In reality the Duett was more of a van or a carryall than a wagon. But it inspired the popular Volvo Amazon, a more conventional wagon that, a few developments later, begat the iconic Volvo 240.
1956 Volvo P1900
With the PV line bringing in much-needed cash, normally stodgy Volvo decided to have a little fun for the first time by introducing an ultra-limited-production roadster.
The P1900 set the stage for Volvo’s on-and-off affair with sporty cars. While the automaker’s lineup hasn’t always prioritized performance, it was an early adopter of the turbocharged engine and, today, its Polestar line is shaping up to be a legitimate performance sub-brand.
As for the P1900 itself, the little car utilized a Corvette-inspired fiberglass body designed, curiously, by a boat building firm in Santa Ana, California.
Truth be told, the P1900 was a flop, due in part to construction that didn’t live up to the PV’s rugged standard. The company's chief took one home for a weekend and declared it unfit for the brand to sell alongside its otherwise robust lineup.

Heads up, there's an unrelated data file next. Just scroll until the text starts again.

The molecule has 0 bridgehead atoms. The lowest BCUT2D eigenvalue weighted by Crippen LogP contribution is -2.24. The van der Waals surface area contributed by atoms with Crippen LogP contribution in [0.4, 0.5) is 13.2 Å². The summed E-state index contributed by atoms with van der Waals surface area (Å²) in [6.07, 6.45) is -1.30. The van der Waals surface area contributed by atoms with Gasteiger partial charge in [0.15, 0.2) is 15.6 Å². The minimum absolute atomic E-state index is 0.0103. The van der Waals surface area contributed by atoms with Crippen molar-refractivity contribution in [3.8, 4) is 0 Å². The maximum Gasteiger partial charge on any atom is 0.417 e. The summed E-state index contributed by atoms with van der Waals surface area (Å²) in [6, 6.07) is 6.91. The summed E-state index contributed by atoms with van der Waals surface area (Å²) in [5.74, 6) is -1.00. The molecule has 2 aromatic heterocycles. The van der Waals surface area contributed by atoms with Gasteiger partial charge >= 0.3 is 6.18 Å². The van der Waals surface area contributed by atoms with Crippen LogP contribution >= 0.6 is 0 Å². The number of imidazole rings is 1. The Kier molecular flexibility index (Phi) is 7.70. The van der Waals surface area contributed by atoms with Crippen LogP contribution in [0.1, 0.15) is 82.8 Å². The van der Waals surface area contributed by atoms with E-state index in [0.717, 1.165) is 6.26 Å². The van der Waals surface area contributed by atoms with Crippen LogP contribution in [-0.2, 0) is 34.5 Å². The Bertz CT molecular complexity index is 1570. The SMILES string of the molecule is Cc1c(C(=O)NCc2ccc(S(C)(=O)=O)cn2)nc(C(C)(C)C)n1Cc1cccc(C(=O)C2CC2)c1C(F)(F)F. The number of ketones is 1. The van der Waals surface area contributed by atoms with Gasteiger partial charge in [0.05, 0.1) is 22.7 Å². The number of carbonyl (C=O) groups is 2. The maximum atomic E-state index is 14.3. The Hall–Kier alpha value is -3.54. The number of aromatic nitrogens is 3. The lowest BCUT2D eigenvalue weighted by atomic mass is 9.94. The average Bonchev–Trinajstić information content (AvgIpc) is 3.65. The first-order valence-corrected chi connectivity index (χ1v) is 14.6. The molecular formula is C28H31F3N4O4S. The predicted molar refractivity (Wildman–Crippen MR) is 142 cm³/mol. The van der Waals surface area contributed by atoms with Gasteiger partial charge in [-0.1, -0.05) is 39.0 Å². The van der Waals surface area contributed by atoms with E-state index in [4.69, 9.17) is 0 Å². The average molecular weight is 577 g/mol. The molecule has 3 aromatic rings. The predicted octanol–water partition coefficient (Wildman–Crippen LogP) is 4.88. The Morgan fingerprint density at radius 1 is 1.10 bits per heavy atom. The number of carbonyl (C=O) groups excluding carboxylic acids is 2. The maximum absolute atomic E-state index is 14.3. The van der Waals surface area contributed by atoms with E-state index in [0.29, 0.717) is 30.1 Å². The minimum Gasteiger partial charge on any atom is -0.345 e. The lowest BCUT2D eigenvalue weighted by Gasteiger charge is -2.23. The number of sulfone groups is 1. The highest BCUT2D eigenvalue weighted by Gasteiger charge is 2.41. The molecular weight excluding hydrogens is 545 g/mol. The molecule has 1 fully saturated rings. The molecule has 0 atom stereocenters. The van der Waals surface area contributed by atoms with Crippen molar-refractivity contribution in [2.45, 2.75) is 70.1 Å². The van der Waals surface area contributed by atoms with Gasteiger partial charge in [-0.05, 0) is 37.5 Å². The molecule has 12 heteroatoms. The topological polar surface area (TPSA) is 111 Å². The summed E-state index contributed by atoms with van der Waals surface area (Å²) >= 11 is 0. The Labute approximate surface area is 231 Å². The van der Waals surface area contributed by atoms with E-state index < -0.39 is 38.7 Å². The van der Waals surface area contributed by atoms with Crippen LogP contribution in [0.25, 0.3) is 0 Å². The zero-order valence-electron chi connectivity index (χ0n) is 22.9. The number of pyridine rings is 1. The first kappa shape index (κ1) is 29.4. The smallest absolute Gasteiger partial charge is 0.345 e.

Still, it inspired the shapely P1800 coupe that is arguably Volvo’s prettiest car to date.
1966 and 1969 Volvo 140 and 160 Series
With a nearly 30 year run, the 140 (which later became the 240) was Volvo’s first boxy design—a look the automaker continues to update today, at least in one form or another.
Thoroughly modern at its 1966 debut, the 140 was eventually offered as a coupe, a sedan, and a wagon. A wide variety of powertrains and body styles were offered, including the six-cylinder 164 (pictured at the rear). Regardless of body or badge, the cars lined up against Germany’s best but stood out not only for their squared-off styling but for an emphasis on safety.